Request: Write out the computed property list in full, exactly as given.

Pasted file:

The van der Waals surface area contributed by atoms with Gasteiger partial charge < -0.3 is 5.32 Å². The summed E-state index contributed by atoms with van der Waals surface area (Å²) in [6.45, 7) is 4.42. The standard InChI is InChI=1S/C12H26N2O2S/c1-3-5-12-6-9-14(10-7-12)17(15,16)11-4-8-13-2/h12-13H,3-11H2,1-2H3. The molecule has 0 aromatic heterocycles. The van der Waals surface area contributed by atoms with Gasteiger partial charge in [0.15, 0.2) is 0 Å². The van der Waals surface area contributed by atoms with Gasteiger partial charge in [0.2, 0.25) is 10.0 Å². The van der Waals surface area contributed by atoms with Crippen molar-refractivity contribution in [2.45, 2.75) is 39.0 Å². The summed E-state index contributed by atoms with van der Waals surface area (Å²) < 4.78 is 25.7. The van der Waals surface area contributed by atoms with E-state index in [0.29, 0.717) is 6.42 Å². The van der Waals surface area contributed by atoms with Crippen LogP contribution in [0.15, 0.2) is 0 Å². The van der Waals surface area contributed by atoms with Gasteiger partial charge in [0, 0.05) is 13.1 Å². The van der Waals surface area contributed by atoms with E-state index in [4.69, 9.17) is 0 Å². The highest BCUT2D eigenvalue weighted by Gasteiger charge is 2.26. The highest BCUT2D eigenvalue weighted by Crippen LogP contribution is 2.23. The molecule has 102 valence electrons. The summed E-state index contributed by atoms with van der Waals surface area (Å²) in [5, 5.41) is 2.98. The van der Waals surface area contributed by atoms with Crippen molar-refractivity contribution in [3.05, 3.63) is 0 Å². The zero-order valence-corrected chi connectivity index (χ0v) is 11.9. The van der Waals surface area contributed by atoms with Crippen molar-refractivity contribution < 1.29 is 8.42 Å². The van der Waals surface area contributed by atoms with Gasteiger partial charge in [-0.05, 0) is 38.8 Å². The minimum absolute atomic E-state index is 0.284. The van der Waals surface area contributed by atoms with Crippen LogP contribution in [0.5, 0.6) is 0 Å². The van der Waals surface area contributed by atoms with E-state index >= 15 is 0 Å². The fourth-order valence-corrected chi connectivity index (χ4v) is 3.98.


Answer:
The van der Waals surface area contributed by atoms with Gasteiger partial charge < -0.3 is 5.32 Å². The summed E-state index contributed by atoms with van der Waals surface area (Å²) in [6.45, 7) is 4.42. The standard InChI is InChI=1S/C12H26N2O2S/c1-3-5-12-6-9-14(10-7-12)17(15,16)11-4-8-13-2/h12-13H,3-11H2,1-2H3. The molecule has 0 aromatic heterocycles. The van der Waals surface area contributed by atoms with Gasteiger partial charge in [0.15, 0.2) is 0 Å². The van der Waals surface area contributed by atoms with Gasteiger partial charge in [0.2, 0.25) is 10.0 Å². The van der Waals surface area contributed by atoms with Crippen molar-refractivity contribution in [2.45, 2.75) is 39.0 Å². The summed E-state index contributed by atoms with van der Waals surface area (Å²) < 4.78 is 25.7. The van der Waals surface area contributed by atoms with E-state index in [0.29, 0.717) is 6.42 Å². The van der Waals surface area contributed by atoms with Crippen LogP contribution in [0.15, 0.2) is 0 Å². The van der Waals surface area contributed by atoms with Gasteiger partial charge in [0, 0.05) is 13.1 Å². The van der Waals surface area contributed by atoms with E-state index in [4.69, 9.17) is 0 Å². The highest BCUT2D eigenvalue weighted by Gasteiger charge is 2.26. The highest BCUT2D eigenvalue weighted by Crippen LogP contribution is 2.23. The molecule has 102 valence electrons. The summed E-state index contributed by atoms with van der Waals surface area (Å²) in [5, 5.41) is 2.98. The van der Waals surface area contributed by atoms with Crippen molar-refractivity contribution in [3.05, 3.63) is 0 Å². The zero-order valence-corrected chi connectivity index (χ0v) is 11.9. The van der Waals surface area contributed by atoms with Crippen molar-refractivity contribution < 1.29 is 8.42 Å². The van der Waals surface area contributed by atoms with Gasteiger partial charge in [-0.05, 0) is 38.8 Å². The minimum absolute atomic E-state index is 0.284. The van der Waals surface area contributed by atoms with Crippen LogP contribution in [0.5, 0.6) is 0 Å². The van der Waals surface area contributed by atoms with E-state index >= 15 is 0 Å². The fourth-order valence-corrected chi connectivity index (χ4v) is 3.98.